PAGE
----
Some of them are even younger. Here is 'Stan': 'When I was young I'd nick a fiver off my Dad or Mum, go out and spend it on chocolate and on the machines. Then I got addicted to fruit machines. When I was seven I started nicking pounds 100 at a time off my dad and step-mum and that's when it got out of hand. At one time I nicked pounds 550 mortgage money and done it all in two hours on the fruit machines.' Stan was about eight at the time.
Here is Luke, who feels his headmaster let him down: 'He defended me in court, saying I was doing well. But the second time, when I was bringing machetes and knuckle-dusters back to the school, he took them to the police, and said I needed a custodial sentence. It doesn't make sense. They say they care, but they beat you too.'
After a while, the book seems filled with a darkness so thick and strange you wonder whether the whole thing is not the product of a bad dream. And then comes the little nagging echo of London's speech patterns which makes it immediately persuasive: 'I went guilty.' This anchors the fantastic criminal world to our own, and serves as a wider motto for the journey towards prison. They do not plead: they just go.
The boys don't respond well to punishment, but they don't respond to anything else either: after his difficulties with fruit machines, Luke was sent to a special school in the countryside, where the inmates raped one another, and then to a Christian fellowship in Chiswick: 'They're a right bunch of plums - no sex, no violence, no drugs, no drink. But I got a girl pregnant there. Spent every penny I could steal on drugs and drink - acid, Es, a couple of lines.'
There is plenty of evidence in the book, from their own mouths, to suggest that these boys are nothing more than hideous little toe-rags. Their own mothers do not love them, and it is hard to see why anyone else should make the effort. Yet Graef makes plain that no one could loathe or despise these young men more than they do themselves, in certain moods.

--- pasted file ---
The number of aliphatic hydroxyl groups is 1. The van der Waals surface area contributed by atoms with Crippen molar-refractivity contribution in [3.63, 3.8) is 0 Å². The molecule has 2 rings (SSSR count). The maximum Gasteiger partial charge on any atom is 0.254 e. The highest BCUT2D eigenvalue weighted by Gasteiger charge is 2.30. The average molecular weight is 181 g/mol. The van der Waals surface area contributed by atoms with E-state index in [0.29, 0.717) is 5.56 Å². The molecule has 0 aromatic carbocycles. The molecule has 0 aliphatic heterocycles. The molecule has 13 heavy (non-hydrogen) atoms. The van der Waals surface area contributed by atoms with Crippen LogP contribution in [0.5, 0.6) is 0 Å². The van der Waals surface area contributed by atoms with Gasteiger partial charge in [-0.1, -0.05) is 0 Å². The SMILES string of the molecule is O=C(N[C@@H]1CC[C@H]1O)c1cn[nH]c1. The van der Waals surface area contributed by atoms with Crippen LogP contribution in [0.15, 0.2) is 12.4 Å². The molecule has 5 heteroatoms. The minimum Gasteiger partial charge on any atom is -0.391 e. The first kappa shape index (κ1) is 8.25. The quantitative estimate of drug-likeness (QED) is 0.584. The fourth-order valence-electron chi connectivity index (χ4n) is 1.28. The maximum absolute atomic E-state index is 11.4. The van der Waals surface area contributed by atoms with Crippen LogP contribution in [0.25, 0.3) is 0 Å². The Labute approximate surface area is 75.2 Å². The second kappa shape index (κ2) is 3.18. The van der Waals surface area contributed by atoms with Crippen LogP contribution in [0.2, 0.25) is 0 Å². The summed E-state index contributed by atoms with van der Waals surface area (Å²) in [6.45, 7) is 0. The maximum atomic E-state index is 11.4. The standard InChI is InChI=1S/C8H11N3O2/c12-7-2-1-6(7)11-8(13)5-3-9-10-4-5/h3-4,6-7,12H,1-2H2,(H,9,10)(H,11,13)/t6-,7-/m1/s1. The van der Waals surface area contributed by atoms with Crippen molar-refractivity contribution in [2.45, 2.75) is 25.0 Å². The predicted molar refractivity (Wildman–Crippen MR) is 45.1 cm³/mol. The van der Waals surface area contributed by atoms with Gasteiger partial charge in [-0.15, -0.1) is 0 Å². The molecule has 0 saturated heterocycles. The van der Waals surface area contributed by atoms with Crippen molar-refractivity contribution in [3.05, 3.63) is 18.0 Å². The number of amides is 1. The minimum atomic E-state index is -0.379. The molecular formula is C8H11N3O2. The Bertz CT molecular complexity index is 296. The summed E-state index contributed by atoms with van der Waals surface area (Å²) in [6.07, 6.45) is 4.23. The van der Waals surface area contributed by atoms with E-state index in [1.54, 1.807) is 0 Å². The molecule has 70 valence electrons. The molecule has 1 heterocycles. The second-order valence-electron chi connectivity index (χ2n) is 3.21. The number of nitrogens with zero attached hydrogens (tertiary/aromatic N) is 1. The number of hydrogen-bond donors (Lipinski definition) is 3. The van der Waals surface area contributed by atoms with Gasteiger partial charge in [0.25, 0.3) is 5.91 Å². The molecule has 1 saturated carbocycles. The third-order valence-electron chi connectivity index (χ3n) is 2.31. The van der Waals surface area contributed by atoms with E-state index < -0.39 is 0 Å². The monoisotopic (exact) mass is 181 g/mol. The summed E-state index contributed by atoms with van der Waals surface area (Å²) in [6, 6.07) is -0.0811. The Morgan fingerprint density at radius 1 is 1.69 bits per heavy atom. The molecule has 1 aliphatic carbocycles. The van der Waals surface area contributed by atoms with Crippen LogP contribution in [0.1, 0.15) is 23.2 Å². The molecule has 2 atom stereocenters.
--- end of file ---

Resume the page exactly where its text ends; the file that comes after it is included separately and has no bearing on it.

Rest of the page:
They are constantly in search of respect, for themselves and for their groups. 'If it is missing, they do not hesitate to fight for it.' This craving for respect from others has its mirror image: none of them believes that he will ever accomplish anything worthwhile or lasting. Half the struggle of the hostel at Sherborne House is to get them to do things they would have believed impossible, such as making a table, or turning up somewhere at 10 in the morning on most days.
Graef also makes clear that they do have ideas of right and wrong, and that it is only their ideas of wrongness which are really defective. They believe in loyalty to family and friends, at least in theory: 'You can't trust no one: you just have them as friends; that's it,' one says. All claim there are crimes they would not commit.
During their course at Sherborne House, on the other hand, almost all were smoking dope; one turned up every day in a freshly stolen car; others had a thriving racket going with forged pounds 20 notes. A couple of them were thieving almost full-time throughout the rehabilitation project to support serious drug habits. There is a tremendous fervour and invention in their self-justification. 'Don't make me out to be a fucking woman beater,' says one. 'I did that in the past and I don't look to the past.'